Temperature-activated ion channels in neural crest cells confer maternal fever-associated birth defects.

Abstract

Birth defects of the heart and face are common, and most have no known genetic cause, suggesting a role for environmental factors. Maternal fever during the first trimester is an environmental risk factor linked to these defects. Neural crest cells are precursor populations essential to the development of both at-risk tissues. We report that two heat-activated transient receptor potential (TRP) ion channels, TRPV1 and TRPV4, were present in neural crest cells during critical windows of heart and face development. TRPV1 antagonists protected against the development of hyperthermia-induced defects in chick embryos. Treatment with chemical agonists of TRPV1 or TRPV4 replicated hyperthermia-induced birth defects in chick and zebrafish embryos. To test whether transient TRPV channel permeability in neural crest cells was sufficient to induce these defects, we engineered iron-binding modifications to TRPV1 and TRPV4 that enabled remote and noninvasive activation of these channels in specific cellular locations and at specific developmental times in chick embryos with radio-frequency electromagnetic fields. Transient stimulation of radio frequency-controlled TRP channels in neural crest cells replicated fever-associated defects in developing chick embryos. Our data provide a previously undescribed mechanism for congenital defects, whereby hyperthermia activates ion channels that negatively affect fetal development.

Department

Description

Provenance

Citation

Published Version (Please cite this version)

10.1126/scisignal.aal4055

Publication Info

Hutson, Mary R, Anna L Keyte, Miriam Hernández-Morales, Eric Gibbs, Zachary A Kupchinsky, Ioannis Argyridis, Kyle N Erwin, Kelly Pegram, et al. (2017). Temperature-activated ion channels in neural crest cells confer maternal fever-associated birth defects. Science signaling, 10(500). p. eaal4055. 10.1126/scisignal.aal4055 Retrieved from https://hdl.handle.net/10161/30122.

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Scholars@Duke

Rosenberg

Paul Brian Rosenberg

Professor of Medicine
Benner

Eric James Benner

George W. Brumley, Jr. M.D Assistant Professor

As a neonatologist, my research interests revolve around improving the survival and quality of life of high-risk neonates cared for in Neonatal Intensive Care Units. My primary interest is perinatal brain injuries impacting both full-term infants and those born prematurely.  One of the most common forms of perinatal brain injury involves damage to white matter (myelin). My laboratory has developed models of perinatal brain injury to investigate how the endogenous neural stem cell responds to myelin injury. Our hope is to develop innovative strategies to successfully redirect stem cells into the oligodendrocyte lineage and promote myelination after injury.  In order to successfully restore myelination after injury, we want to better understand the molecular mechanisms governing 2 important aspects of myelin development.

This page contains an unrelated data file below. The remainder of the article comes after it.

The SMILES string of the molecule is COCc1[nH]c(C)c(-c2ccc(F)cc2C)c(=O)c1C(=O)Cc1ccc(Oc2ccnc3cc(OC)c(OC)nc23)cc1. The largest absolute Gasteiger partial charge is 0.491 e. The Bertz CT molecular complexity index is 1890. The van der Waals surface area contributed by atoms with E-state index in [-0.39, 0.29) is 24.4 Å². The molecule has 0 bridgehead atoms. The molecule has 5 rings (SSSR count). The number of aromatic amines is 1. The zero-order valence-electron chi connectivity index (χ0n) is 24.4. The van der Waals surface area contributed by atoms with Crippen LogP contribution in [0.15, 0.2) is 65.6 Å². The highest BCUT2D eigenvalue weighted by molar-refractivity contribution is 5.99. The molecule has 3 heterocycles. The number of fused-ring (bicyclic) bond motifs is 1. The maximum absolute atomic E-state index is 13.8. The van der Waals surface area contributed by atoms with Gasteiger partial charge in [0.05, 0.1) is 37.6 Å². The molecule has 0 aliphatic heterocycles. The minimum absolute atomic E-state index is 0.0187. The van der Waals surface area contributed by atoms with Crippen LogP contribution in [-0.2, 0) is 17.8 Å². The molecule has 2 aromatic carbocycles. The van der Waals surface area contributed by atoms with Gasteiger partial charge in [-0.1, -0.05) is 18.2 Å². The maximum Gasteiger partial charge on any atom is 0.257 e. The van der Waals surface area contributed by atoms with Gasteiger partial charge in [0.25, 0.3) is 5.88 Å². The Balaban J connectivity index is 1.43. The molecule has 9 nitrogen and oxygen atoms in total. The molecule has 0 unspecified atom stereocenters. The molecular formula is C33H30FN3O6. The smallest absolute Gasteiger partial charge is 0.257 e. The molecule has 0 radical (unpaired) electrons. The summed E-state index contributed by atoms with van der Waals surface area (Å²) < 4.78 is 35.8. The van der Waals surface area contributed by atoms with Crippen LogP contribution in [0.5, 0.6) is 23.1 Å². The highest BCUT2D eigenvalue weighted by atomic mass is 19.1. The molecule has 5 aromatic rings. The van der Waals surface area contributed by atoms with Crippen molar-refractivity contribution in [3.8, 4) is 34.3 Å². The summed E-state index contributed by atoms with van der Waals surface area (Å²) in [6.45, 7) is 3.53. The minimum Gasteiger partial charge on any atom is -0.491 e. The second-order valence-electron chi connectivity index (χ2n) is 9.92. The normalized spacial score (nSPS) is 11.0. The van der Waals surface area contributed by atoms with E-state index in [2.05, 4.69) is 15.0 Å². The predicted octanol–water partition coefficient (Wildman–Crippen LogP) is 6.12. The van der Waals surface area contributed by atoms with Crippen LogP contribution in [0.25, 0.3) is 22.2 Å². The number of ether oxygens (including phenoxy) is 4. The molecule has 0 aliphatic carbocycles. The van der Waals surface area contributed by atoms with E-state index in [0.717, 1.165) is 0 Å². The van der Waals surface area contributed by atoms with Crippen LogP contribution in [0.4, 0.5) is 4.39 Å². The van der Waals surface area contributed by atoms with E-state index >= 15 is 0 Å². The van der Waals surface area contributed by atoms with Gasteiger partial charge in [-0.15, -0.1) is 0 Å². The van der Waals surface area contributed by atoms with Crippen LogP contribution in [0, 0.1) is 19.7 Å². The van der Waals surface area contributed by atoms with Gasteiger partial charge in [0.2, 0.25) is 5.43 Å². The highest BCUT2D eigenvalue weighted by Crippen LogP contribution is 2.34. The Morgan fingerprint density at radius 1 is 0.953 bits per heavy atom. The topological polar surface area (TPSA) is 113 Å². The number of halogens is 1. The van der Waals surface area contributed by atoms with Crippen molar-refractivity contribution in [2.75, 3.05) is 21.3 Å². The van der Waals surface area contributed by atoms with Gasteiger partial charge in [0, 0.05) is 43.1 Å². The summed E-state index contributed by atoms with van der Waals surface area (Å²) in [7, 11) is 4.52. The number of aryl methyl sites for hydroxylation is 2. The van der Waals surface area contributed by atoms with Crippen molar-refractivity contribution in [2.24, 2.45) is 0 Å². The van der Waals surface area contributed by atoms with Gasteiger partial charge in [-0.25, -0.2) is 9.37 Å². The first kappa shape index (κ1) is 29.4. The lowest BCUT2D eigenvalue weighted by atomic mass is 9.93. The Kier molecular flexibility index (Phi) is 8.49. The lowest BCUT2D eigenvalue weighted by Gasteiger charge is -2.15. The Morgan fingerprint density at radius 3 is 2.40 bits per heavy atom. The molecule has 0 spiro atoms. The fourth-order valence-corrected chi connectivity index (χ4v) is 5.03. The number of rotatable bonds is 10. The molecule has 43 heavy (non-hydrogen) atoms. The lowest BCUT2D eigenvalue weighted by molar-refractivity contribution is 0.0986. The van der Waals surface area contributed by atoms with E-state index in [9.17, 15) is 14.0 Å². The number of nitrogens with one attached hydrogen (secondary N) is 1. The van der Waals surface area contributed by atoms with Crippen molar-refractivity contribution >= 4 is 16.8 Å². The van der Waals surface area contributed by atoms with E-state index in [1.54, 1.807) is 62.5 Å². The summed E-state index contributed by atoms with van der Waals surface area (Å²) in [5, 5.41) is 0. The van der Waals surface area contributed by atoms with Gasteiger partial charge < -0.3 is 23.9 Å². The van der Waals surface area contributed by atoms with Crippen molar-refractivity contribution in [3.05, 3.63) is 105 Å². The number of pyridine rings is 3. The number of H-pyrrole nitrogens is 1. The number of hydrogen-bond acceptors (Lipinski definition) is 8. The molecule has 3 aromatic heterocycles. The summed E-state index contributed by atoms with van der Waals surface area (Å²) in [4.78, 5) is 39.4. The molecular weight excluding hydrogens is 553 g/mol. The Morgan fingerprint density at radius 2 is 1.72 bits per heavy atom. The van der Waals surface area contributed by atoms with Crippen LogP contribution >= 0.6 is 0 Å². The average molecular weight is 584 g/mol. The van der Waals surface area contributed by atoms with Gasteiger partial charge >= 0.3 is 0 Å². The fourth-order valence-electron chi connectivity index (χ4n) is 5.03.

First, we must understand the molecular signals that drive neural stem cells to differentiate into oligodendrocytes (oligodendrogenesis) and how brain injury impacts this process. This interest has led my laboratory to investigate intracellular and extracellular changes that occur in the neural stem cell niche following injuries that lead to white matter damage. 

Secondly, after stem cell commitment to the oligodendrocyte lineage has occurred, we must understand the ongoing signals from the neural environment that influence oligodendrocyte maturation. For this work, my laboratory has developed an innovative technology to remotely control ion channels non-invasively using magnetic fields. Using this technology, we are developing strategies to alter the activity of targeted neural circuits both in utero as well as postnatally to understand the impact of altered activity on myelin maturation. Members of my laboratory are also currently using this technology to understand how altered temperature-gated channel activity in utero may contribute to birth defects associated with maternal fevers. 


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